Another terrible problem was the rats. There were literally millions of rats running around the trenches. They fed on the dead remains of the soldiers and could grow to the size of a rat. These rats carried many diseases that killed many of the men there as well. Lice were another dilemma in the trenches.
At the very back of the fighting land, was where the artillery fire was kept. In the artillery fire row, was were they would shoot at the front lines before an infantry would rush the front line. The row furthest row of actual trenches back from the front line was the reserve trench. In this reserve trench, was where they had dugouts carved out of the dirt underneath the trench itself. In these dugouts was where the man would go to “rest” from fighting on the front lines.
There living conditions were excruciating. They were no showering not just days but for weeks. Many people slept in holes or just in like dugged up holes it was on sensatory and their clothes back then weren’t warm and they didn’t have shoes, so the water on their barefoot had them get trench foot. Now when you are in the tub and you get a purney and wrinkly from being in the water to long usually you get out and wipe it off to dry your feet. Well what happens if you don’t dry your feet you have moisture for too long and then you end up getting a grows thing called trench foot.
These three lines connected at various points by small, twisted trenches (Stewart 40). Trenches varied from eight to six feet in height (Simkin). In these waterlogged trenches there was a need for extra support so wood boards were placed on the side and on the floor for assistance and a safe area for walking (Simkin). In spite of the fact that the trenches protected the soldiers, they stood no chance against the diseases. Body lice were among one of the diseases that traveled among the trenches the most.
Death was constant and not unusual for soldiers. Many soldiers didn’t even survive the first day. Besides this, many of the trenches were infested with rats, and soldiers feared them. Rats tended to feed on human corpses, spread infections and contaminate food. Rats weren’t the only problem concerning infection.
Kosta Kakavas Character analysis Who really knows someones motives for taking someones life? Some reasons would be for self defense, attack, victory, jealousy and maybe just insanity. This character analysis will be analyzing the Sniper and his motives for killing his enemy. The three points that will be used in this analysis will be: the scenario the character is involved in, background history, and the evolution of the story. This story takes place in the 1920's when the civil war in Ireland broke out.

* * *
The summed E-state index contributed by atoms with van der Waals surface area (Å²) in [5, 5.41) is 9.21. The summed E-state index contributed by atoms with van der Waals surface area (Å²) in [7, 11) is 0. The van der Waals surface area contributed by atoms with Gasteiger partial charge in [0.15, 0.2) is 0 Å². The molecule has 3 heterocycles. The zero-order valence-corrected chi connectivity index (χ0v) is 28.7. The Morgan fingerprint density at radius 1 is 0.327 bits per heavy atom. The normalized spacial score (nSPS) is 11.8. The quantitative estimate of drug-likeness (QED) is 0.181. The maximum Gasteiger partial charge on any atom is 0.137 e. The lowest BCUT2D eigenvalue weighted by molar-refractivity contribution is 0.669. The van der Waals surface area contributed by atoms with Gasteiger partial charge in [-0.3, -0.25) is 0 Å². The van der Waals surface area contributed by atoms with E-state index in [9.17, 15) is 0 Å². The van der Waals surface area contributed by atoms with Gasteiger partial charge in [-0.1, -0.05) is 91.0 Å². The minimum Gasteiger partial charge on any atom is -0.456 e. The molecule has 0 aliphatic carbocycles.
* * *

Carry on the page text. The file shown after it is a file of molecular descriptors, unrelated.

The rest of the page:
“You never know who your enemy is.” I found this statement to be a reoccurring theme in “The Sniper” while reading. I believe this is a perfect theme because the sniper had no idea who was on the other side and would not have known if he didn’t look at the dead body. The main character in this selection was not officially named but was referred to as the sniper. In the selection the sniper had both an internal and external conflict. The external conflict was that he was fighting in the middle of the war and the only way to survive was to kill all the opponents.
Many of the rooms consisted of one or no windows, which made it to have little to no light or ventilation throughout the building. This made it hard for the air that the waifs and children had to breathe unsanitary. There was no room for furniture but many of them could not even afford the furniture any way. To find room for new tenants, tenement owners often made back lots, attics, and basements into living areas to make a few extra dollars. This consisted of small spaces that waifs were confined to in their rooms because there were so many people living in the same building.
Disease and infection was very common in these conditions. One of the most common infections was trench foot. Many soldiers fighting in World War 1 suffered from trench foot. Trench foot is an infection of the feet caused by cold, wet and insanitary conditions. Men stood for hours on end in waterlogged trenches, unable to remove socks or boots.
Bed bugs are difficult to kill because they hide in cracks and crevices of beds, box springs, and bed frames. Bed bugs are hard to spot, they are flat brown less than a quarter of an inch long, the bite marks they leave are often easy to see because many people develop an itchy red bump, similar to a mosquito bite. The effect of bed bugs on the community can cause a variety of negative physical, mental, and economic health consequences (Rossi, 2010). Many people have mild to severe allergic reaction to the bites, with reactions ranging from none to a small bite mark to, in rare cases, anaphylaxis (Rossi, 2010). These bites are also responsible for numerous secondary infections such as impetigo,